Pawlenty: No disappointment in VP pick
ST. PAUL - To listen to Minnesota Gov. Tim Pawlenty, you would think "disappointment" is not in his vocabulary.
"I'm not a person who gets hung up on what I didn't get or don't have," the Republican governor said.
When reporters, mostly from Minnesota, cornered Pawlenty after he spoke to the Minnesota convention delegation, he said he was not disappointed he finished second to Palin.
"You could say I was fully considered," Pawlenty said, adding that he had several conversations on he subject with John McCain's campaign.
For more than two years, he was thought to be one of McCain's top vice presidential options. He usually would brush aside questions about it with lines such as: "I already have a day job."
Pawlenty said he did not learn that he lost the veep sweepstakes until Friday morning, hours before McCain introduced Gov. Sarah Palin of Alaska as his choice.
"That whole week, it was unclear what was going to happen," he said.
After the convention ends Thursday, Pawlenty returns to full time as governor. He already is working on next year's budget plan, he said.
"Nothing changes," the governor said Wednesday when asked about how life is different now that more than two years of speculation about his vice presidential prospects had ended. "I am doing the same things I always do."
That's not exactly true. During the Republican National Convention, he has been one of the most sought-after interviews of the national and international media. He started Wednesday morning with an interview in a downtown cafe, then headed to the Xcel Energy Center for interviews by more reporters.
Sure, he may have been even more in demand had McCain picked him as a running mate instead of Palin. But political pundits nationwide say Pawlenty now is known across the country, so his political future is bright.
"Gov. Pawlenty is a real winner," Minnesota GOP Chairman Ron Carey said of the vice presidential contest. "He has been introduced to the country."
Charlie Plumb stepped up onto the platform in front of Minnesota's convention delegation and paced back and forth a few times.
Then he turned to the Minnesotans and told them that the 8-foot by 8-foot platform was exactly the size of his cell when he was a prisoner of war in Vietnam.
He had the audience's attention and explained that during part of his 2,000-day-plus imprisonment, he was next McCain. Being a POW does not qualify one to be a president, Plumb said, but it does help show a person's character.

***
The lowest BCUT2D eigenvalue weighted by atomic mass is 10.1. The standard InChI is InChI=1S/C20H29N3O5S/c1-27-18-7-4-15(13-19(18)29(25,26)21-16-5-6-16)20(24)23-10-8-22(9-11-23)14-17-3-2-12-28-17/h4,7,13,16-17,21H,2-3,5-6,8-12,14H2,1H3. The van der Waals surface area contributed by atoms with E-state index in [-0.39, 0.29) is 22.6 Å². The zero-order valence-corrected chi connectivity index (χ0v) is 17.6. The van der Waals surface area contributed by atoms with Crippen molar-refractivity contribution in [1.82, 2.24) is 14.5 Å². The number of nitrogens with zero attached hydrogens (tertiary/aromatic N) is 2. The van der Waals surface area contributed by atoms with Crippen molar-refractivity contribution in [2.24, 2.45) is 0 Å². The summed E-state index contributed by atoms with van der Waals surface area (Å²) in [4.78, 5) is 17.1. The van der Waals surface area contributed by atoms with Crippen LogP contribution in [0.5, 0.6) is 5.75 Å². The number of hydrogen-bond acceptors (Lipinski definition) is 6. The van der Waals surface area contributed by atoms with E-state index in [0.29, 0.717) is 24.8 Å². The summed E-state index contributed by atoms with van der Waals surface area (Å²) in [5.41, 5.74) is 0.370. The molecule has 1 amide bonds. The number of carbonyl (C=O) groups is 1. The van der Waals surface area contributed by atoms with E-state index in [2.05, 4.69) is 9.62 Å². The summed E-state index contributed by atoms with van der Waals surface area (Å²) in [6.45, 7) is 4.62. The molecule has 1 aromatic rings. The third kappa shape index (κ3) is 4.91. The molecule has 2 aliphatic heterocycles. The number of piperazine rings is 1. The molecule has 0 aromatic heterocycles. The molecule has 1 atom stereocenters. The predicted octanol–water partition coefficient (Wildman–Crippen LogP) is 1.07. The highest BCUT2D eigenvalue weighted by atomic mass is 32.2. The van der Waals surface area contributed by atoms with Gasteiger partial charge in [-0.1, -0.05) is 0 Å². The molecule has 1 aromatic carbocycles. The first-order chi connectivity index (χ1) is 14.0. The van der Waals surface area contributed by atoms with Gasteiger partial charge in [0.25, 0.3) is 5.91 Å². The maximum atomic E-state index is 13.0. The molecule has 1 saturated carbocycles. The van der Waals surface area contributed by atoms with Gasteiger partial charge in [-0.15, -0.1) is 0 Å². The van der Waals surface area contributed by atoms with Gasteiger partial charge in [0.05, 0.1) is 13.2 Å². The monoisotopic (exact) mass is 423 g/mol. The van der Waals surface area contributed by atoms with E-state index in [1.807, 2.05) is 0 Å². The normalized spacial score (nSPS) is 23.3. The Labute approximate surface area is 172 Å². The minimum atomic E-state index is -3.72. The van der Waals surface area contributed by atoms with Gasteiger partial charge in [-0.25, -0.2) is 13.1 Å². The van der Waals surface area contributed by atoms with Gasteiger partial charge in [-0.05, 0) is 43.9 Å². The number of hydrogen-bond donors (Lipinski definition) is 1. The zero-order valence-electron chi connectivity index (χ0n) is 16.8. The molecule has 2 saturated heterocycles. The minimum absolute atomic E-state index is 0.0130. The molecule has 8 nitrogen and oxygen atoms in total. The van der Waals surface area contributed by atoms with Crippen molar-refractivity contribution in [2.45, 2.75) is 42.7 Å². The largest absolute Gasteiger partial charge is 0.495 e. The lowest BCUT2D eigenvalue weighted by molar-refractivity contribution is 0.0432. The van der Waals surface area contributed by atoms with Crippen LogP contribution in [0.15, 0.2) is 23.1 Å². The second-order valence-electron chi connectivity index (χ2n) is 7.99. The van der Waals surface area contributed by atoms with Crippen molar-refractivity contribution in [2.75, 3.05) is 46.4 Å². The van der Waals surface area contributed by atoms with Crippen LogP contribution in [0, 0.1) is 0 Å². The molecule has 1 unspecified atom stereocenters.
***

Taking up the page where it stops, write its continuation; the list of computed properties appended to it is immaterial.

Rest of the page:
Hardly an hour goes by at this convention that someone fails to mention that McCain was a Vietnam war prisoner of war.
Often, the topic crops up several times an hour.
Wasilla loves her
Sarah Palin may not be well known to most Americans, but her hometown residents know plenty.
Minnesota alternate delegate Arles Kumpula of New York Mills said one of her sons just returned home from visiting another one in Alaska.
When he went through Palin's hometown of Wasilla, Alaska, he saw signs plastered all over the place proclaiming: "We will miss you."
The Palin pick surprised Alaskans, who did not even realize their governor was in the running, Ashleigh Leitch said.
Leitch, an alternate delegate to last week's Democratic National Convention in Denver, said the Minnesota and Alaska delegations shared a hotel in Denver and she was with Alaskans when McCain announced Palin would be his running mate.
"They had no idea," Leitch, of Willmar, said of Alaska Democrats.
The selection is puzzling because Palin was not really a national figure, wasn't vetted as well as other running mate contenders and has a short resume, Leitch said.
If Republican National Convention delegates looked tired Wednesday, it may have been because some stayed up late the night before mingling with agribusiness officials and listening to rock music at a Minneapolis event center.
Delegates, lobbyists and others filled the Minneapolis Depot late Tuesday for AgNite, a party meant to celebrate the food and agriculture industries.
Some 7,000 invitations were distributed, but organizers anticipated a crowd of only half that. Still, the hall was full when 1970s-era bank Styx took the stage.
Aside from hosting a big-name music act, AgNite also may have been the first event to have a red carpet lined with corn stalks.
State Capitol Bureau reporter Scott Wente contributed to this report.
State Capitol reporters are blogging from the Republican National Convention at www.areavoices.com/CapitolChat.